Passenger traffic growth of 5.3 per cent per annum over the next 20 years and accelerated retirement of older less fuel efficient aircraft will see the Asia-Pacific region require 17,620 new passenger and freighter aircraft, according to research by Airbus.
Nearly 30 per cent of these aircraft will replace older less fuel efficient models. The Asia-Pacific region is home to 55 per cent of the world’s population with China, India and emerging economies such as Vietnam and Indonesia becoming the principal drivers of growth within the region.
GDP will grow at 3.6 per cent per year compared to the world average 2.5 per cent and double in value by 2040. The region’s middle class, the likeliest to travel, will increase by 1.1 billion to 3.2 billion and the propensity for people to travel is set to almost triple by 2040.
Of the demand for 17,620 aircraft, 13,660 are smaller aircraft such as the A220 and A320 family. In the medium and long range categories, Asia-Pacific will continue to drive demand with some 42 per cent of global requirement. This translates to 2,470 medium and 1,490 large category aircraft.
Air freight in region set to double by 2040
Cargo traffic in Asia-Pacific will also increase by 3.6 per cent per annum, well above the global 3.1 per cent average and will lead to a doubling in air freight in the region by 2040. Globally, express freight boosted by e-commerce will grow at an even faster pace of 4.7 per cent per year. Overall, reflecting that strong growth over the next 20 years, there will be a need for some 2,440 freighters, of which 880 will be new-build.
Christian Scherer, Chief Commercial Officer and Head of Airbus International said: “We are seeing a global recovery in air traffic and as travel restrictions are further eased the Asia-Pacific region will become one of its main drivers again. We are confident of a strong rebound in the region’s traffic and expect it to reach 2019 levels between 2023 and 2025. With an ever greater focus on efficiency and sustainable aviation in the region, our products are especially well positioned.”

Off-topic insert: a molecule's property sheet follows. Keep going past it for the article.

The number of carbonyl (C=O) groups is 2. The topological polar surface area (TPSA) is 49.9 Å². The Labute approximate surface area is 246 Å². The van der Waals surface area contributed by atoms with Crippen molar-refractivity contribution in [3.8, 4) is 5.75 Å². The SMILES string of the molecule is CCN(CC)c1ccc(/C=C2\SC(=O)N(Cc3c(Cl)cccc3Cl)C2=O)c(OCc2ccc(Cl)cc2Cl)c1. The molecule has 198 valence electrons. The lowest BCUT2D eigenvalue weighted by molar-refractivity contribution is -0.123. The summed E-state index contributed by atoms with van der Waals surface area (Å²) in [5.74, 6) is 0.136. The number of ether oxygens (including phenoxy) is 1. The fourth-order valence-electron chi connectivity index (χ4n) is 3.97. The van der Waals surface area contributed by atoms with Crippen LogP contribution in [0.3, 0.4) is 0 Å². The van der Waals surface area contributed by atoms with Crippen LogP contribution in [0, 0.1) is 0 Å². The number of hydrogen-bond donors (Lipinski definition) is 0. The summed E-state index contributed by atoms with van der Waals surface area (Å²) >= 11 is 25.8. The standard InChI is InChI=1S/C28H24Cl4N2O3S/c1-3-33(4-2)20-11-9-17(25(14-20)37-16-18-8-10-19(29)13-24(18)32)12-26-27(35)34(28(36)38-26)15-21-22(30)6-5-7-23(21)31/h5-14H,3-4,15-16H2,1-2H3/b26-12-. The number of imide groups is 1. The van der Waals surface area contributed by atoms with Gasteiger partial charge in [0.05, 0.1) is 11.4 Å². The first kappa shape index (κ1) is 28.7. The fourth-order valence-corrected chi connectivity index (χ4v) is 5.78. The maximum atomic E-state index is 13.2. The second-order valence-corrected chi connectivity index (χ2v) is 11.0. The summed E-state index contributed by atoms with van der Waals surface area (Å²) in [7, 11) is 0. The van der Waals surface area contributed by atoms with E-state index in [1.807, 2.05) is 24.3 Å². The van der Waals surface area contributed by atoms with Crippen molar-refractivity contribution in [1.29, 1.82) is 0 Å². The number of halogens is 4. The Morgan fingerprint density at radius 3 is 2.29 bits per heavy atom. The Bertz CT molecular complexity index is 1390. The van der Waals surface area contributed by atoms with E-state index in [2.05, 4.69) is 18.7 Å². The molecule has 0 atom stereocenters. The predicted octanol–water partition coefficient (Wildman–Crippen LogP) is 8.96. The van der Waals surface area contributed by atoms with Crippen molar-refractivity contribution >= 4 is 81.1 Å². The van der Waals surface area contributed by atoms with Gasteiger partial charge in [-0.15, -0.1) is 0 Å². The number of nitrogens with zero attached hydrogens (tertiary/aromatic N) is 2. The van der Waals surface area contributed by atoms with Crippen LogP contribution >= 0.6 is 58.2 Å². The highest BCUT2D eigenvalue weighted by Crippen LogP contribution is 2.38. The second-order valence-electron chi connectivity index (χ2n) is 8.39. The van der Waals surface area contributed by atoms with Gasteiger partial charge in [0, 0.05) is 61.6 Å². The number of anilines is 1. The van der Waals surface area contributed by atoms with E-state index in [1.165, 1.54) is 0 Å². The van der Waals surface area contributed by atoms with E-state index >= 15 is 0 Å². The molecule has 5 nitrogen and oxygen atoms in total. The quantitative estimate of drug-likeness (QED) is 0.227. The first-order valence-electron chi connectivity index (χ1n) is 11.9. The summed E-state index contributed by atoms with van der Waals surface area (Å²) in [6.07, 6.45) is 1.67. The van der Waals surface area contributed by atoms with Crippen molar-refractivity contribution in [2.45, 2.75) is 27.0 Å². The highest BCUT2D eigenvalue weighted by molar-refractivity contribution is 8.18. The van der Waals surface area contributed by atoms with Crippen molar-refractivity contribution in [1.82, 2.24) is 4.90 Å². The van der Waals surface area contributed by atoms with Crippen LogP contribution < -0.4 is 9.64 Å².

New generation aircraft certified to fly with SAF blends
“Our modern portfolio offers a 20-25 per cent fuel burn and therewith CO2 advantage over older generation aircraft and we pride ourselves that all our aircraft products are already certified to fly with a blend of 50 per cent SAF, set to rise to 100 per cent by 2030. In addition, our newly launched A350F offers efficiency gains of 10 to 40 per cent compared to any other large freighter, existing or expected, both in terms of fuel consumption as in CO2 emissions.”
Globally, in the next 20 years, there will be a need for some 39,000 new-build passenger and freighter aircraft, of which 15,250 will be for replacement. As a result, by 2040 the vast majority of commercial aircraft in operation will be the latest generation, up from some 13 per cent today, which will considerably improve the CO2 efficiency of the world’s commercial aircraft fleets.
The global aviation industry has already achieved huge efficiency gains, as shown by the 53 per cent decline in aviation’s CO2 emissions per revenue passenger kilometre since 1990. Airbus’ product range supports at least a 20 per cent CO2 efficiency gain over previous-generation aircraft. In view of further ongoing innovations, product developments, operational improvements as well as market based options, Airbus has an ambition to achieve the air transport sector’s target to reach net-zero carbon emissions by 2050.